“That’s enough! This won’t happen again or I’m having both of you wake up at five thirty, got it?”

“Why am I getting punished?” James grumbled, probably not even meaning for Riba to hear.

“Oh? What was that Mr. ‘I’ll go to bed in a second, mom- just let me finish this episode?’ How many did you watch after I went to bed?”

James didn’t say anything this time, his fingers digging into his upper arms as he clung to himself in silent embarrassment and, more importantly, submission.

The most of a celebration Riba allowed herself was a small “Humph,” of victory as she started the car.

As much of a hassle as mornings like these made it out to be, her position as a teacher really did make their lives as a family easier. It was enough money to support both of her kids and a good way to keep an eye on them. It was a bit of a problem when they were in elementary school, as she wasn’t able to stay home and get them ready on her own. For that, she’d relied on a kind neighbor and a gamble on leaving her front door unlocked when she left.

That rough patch was long behind them all at this point. Now, she could just revel in the smooth road ahead.

“Do you guys have anything going on today?”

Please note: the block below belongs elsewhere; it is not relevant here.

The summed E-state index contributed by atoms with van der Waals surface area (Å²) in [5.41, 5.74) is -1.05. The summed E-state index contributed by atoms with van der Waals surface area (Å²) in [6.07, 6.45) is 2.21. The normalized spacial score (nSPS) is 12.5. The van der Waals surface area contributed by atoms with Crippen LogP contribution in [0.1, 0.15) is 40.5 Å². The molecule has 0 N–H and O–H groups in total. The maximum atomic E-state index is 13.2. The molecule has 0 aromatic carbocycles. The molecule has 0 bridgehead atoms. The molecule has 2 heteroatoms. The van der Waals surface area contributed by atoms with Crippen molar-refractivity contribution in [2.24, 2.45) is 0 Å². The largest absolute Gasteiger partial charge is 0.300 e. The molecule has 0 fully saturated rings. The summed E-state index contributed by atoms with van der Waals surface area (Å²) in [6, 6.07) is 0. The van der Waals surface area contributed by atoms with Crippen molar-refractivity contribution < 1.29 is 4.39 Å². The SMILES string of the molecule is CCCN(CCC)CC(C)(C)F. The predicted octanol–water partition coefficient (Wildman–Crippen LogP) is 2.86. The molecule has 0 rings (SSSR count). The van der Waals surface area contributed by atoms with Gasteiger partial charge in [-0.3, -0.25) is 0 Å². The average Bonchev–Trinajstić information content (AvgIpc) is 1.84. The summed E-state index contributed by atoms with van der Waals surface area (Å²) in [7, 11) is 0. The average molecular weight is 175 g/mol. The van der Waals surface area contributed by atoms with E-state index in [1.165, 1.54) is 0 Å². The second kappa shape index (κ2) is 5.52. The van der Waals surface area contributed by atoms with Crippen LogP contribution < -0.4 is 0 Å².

“No,” Ross said, his eyes fixed on the window.

“Any permission slips you need signed last minute? Tests today?”

“I have a test on wednesday, but it’s no big deal,” James said with a shrug that she was only able to see out of the corner of her eye. “Phil’s gonna help me go over stuff.”

“Oh- tell Phil he left his clothes over. Ha, that boy is so forgetful that he makes your memory look like a steel trap.” She found his eyes in the rear-view mirror and pointedly added, “Don’t tell him I said that.”

“I will.”

That, when paired with James’s cheeky grin, caused her to give a shrill laugh. “No, no! But seriously, he’s a sweet kid. I’m gonna have to kidnap him. In fact, tell his mom he’s mine now. The next time he comes over, he’s not leaving.”

“Oh boy, another nerd in the house.”

“Ross,” James hissed.

“What? I thought nerd was cool again,” Riba said, feigning shock if only to keep her children from arguing.

“Nerd was never really cool,” James said. Still, he took the hint and shifted back against the seat.

“Tch, Neither is Phil.”

“Ross-”

“Come on, mom! The kid’s name is Phil. He should expect this.”

“He’s a sweet kid who is always welcome under my roof. More than I can say of- oh god, what was his name? The boy with a big forehead.”

“Nelson?” James offered.

“Don’t help her!”

“Help me what? Remember the name of the boy who brought pot into my home?”

“I told you- he didn’t have any!”

“Bullshit, and you know it. I still don’t know how you managed to get that out without me noticing, but I know what weed smells like.”